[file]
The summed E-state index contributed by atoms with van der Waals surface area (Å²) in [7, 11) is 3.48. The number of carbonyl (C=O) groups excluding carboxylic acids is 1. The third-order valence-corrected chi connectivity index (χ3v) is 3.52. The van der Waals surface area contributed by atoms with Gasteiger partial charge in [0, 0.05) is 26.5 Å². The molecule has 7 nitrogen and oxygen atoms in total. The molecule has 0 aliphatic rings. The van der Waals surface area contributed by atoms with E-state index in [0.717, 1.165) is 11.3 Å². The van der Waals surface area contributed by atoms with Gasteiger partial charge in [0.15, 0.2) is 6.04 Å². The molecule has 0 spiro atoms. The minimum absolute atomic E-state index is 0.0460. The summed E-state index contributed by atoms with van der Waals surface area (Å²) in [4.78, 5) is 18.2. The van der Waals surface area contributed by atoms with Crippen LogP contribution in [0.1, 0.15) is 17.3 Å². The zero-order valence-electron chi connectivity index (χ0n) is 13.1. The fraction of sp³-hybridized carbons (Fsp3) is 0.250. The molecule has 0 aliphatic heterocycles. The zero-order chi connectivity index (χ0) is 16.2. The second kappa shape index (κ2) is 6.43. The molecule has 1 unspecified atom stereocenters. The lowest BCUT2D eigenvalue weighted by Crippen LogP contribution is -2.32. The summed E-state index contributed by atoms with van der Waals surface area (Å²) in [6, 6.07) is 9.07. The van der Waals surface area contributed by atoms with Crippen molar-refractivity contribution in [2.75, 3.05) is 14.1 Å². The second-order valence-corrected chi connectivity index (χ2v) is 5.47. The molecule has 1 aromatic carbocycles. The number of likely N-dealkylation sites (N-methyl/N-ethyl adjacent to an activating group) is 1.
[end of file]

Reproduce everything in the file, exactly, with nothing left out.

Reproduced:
The summed E-state index contributed by atoms with van der Waals surface area (Å²) in [7, 11) is 3.48. The number of carbonyl (C=O) groups excluding carboxylic acids is 1. The third-order valence-corrected chi connectivity index (χ3v) is 3.52. The van der Waals surface area contributed by atoms with Gasteiger partial charge in [0, 0.05) is 26.5 Å². The molecule has 7 nitrogen and oxygen atoms in total. The molecule has 0 aliphatic rings. The van der Waals surface area contributed by atoms with E-state index in [0.717, 1.165) is 11.3 Å². The van der Waals surface area contributed by atoms with Gasteiger partial charge in [0.15, 0.2) is 6.04 Å². The molecule has 0 spiro atoms. The minimum absolute atomic E-state index is 0.0460. The summed E-state index contributed by atoms with van der Waals surface area (Å²) in [4.78, 5) is 18.2. The van der Waals surface area contributed by atoms with Crippen LogP contribution in [0.1, 0.15) is 17.3 Å². The zero-order valence-electron chi connectivity index (χ0n) is 13.1. The fraction of sp³-hybridized carbons (Fsp3) is 0.250. The molecule has 0 aliphatic heterocycles. The zero-order chi connectivity index (χ0) is 16.2. The second kappa shape index (κ2) is 6.43. The molecule has 1 unspecified atom stereocenters. The lowest BCUT2D eigenvalue weighted by Crippen LogP contribution is -2.32. The summed E-state index contributed by atoms with van der Waals surface area (Å²) in [6, 6.07) is 9.07. The van der Waals surface area contributed by atoms with Crippen molar-refractivity contribution in [2.75, 3.05) is 14.1 Å². The second-order valence-corrected chi connectivity index (χ2v) is 5.47. The molecule has 1 aromatic carbocycles. The number of likely N-dealkylation sites (N-methyl/N-ethyl adjacent to an activating group) is 1.